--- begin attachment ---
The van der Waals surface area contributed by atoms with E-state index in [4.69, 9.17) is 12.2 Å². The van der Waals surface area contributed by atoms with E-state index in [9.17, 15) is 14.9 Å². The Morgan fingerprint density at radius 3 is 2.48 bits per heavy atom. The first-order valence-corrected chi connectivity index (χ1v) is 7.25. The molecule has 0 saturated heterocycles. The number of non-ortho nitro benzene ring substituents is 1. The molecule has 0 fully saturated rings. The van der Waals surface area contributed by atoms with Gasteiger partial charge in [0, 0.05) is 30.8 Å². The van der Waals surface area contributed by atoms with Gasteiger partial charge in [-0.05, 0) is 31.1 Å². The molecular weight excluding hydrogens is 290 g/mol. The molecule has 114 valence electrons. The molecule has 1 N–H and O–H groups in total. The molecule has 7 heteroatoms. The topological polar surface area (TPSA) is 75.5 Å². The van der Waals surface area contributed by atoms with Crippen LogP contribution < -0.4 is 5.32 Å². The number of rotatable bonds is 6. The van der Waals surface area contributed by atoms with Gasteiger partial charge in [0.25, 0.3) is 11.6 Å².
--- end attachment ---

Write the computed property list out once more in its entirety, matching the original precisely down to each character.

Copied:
The van der Waals surface area contributed by atoms with E-state index in [4.69, 9.17) is 12.2 Å². The van der Waals surface area contributed by atoms with E-state index in [9.17, 15) is 14.9 Å². The Morgan fingerprint density at radius 3 is 2.48 bits per heavy atom. The first-order valence-corrected chi connectivity index (χ1v) is 7.25. The molecule has 0 saturated heterocycles. The number of non-ortho nitro benzene ring substituents is 1. The molecule has 0 fully saturated rings. The van der Waals surface area contributed by atoms with Gasteiger partial charge in [0, 0.05) is 30.8 Å². The van der Waals surface area contributed by atoms with Gasteiger partial charge in [-0.05, 0) is 31.1 Å². The molecular weight excluding hydrogens is 290 g/mol. The molecule has 114 valence electrons. The molecule has 1 N–H and O–H groups in total. The molecule has 7 heteroatoms. The topological polar surface area (TPSA) is 75.5 Å². The van der Waals surface area contributed by atoms with Crippen LogP contribution < -0.4 is 5.32 Å². The number of rotatable bonds is 6. The van der Waals surface area contributed by atoms with Gasteiger partial charge in [0.25, 0.3) is 11.6 Å².